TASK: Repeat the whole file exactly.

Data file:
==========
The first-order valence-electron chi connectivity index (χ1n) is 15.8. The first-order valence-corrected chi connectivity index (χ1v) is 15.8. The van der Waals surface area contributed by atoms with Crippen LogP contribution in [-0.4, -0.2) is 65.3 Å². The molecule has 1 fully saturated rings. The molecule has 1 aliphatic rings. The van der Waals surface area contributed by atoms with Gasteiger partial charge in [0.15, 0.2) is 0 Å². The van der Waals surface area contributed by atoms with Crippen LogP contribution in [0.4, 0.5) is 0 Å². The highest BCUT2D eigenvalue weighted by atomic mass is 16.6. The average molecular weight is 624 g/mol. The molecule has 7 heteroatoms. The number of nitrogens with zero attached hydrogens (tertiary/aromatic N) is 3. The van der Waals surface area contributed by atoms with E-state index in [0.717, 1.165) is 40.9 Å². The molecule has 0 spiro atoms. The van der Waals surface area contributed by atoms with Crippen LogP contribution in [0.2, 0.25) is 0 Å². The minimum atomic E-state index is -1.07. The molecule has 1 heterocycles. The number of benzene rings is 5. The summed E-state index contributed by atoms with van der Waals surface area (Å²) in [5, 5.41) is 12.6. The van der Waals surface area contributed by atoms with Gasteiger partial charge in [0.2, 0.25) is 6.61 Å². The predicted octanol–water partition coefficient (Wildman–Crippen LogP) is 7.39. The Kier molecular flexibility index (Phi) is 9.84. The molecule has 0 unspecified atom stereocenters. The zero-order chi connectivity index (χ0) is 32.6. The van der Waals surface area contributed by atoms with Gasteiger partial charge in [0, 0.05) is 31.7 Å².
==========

The first-order valence-electron chi connectivity index (χ1n) is 15.8. The first-order valence-corrected chi connectivity index (χ1v) is 15.8. The van der Waals surface area contributed by atoms with Crippen LogP contribution in [-0.4, -0.2) is 65.3 Å². The molecule has 1 fully saturated rings. The molecule has 1 aliphatic rings. The van der Waals surface area contributed by atoms with Gasteiger partial charge in [0.15, 0.2) is 0 Å². The van der Waals surface area contributed by atoms with Crippen LogP contribution in [0.4, 0.5) is 0 Å². The highest BCUT2D eigenvalue weighted by atomic mass is 16.6. The average molecular weight is 624 g/mol. The molecule has 7 heteroatoms. The number of nitrogens with zero attached hydrogens (tertiary/aromatic N) is 3. The van der Waals surface area contributed by atoms with E-state index in [0.717, 1.165) is 40.9 Å². The molecule has 0 spiro atoms. The van der Waals surface area contributed by atoms with Crippen LogP contribution in [0.2, 0.25) is 0 Å². The minimum atomic E-state index is -1.07. The molecule has 1 heterocycles. The number of benzene rings is 5. The summed E-state index contributed by atoms with van der Waals surface area (Å²) in [5, 5.41) is 12.6. The van der Waals surface area contributed by atoms with Gasteiger partial charge in [0.2, 0.25) is 6.61 Å². The predicted octanol–water partition coefficient (Wildman–Crippen LogP) is 7.39. The Kier molecular flexibility index (Phi) is 9.84. The molecule has 0 unspecified atom stereocenters. The zero-order chi connectivity index (χ0) is 32.6. The van der Waals surface area contributed by atoms with Gasteiger partial charge in [0, 0.05) is 31.7 Å².